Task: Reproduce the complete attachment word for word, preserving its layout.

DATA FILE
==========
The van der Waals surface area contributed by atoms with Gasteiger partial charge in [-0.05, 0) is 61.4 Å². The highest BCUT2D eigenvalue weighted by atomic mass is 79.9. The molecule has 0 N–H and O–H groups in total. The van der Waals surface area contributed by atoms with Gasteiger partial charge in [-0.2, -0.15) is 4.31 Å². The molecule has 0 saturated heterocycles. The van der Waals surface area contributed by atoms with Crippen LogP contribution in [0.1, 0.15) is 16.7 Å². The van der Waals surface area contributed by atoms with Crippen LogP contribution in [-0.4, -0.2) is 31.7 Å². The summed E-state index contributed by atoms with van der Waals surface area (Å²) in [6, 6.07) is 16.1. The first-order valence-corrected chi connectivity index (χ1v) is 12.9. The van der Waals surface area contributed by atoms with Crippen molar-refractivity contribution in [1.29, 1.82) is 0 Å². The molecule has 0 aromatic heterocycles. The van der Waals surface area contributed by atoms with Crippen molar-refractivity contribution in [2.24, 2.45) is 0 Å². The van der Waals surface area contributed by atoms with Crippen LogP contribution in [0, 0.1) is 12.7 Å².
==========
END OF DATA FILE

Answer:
The van der Waals surface area contributed by atoms with Gasteiger partial charge in [-0.05, 0) is 61.4 Å². The highest BCUT2D eigenvalue weighted by atomic mass is 79.9. The molecule has 0 N–H and O–H groups in total. The van der Waals surface area contributed by atoms with Gasteiger partial charge in [-0.2, -0.15) is 4.31 Å². The molecule has 0 saturated heterocycles. The van der Waals surface area contributed by atoms with Crippen LogP contribution in [0.1, 0.15) is 16.7 Å². The van der Waals surface area contributed by atoms with Crippen LogP contribution in [-0.4, -0.2) is 31.7 Å². The summed E-state index contributed by atoms with van der Waals surface area (Å²) in [6, 6.07) is 16.1. The first-order valence-corrected chi connectivity index (χ1v) is 12.9. The van der Waals surface area contributed by atoms with Crippen molar-refractivity contribution in [1.29, 1.82) is 0 Å². The molecule has 0 aromatic heterocycles. The van der Waals surface area contributed by atoms with Crippen molar-refractivity contribution in [2.24, 2.45) is 0 Å². The van der Waals surface area contributed by atoms with Crippen LogP contribution in [0, 0.1) is 12.7 Å².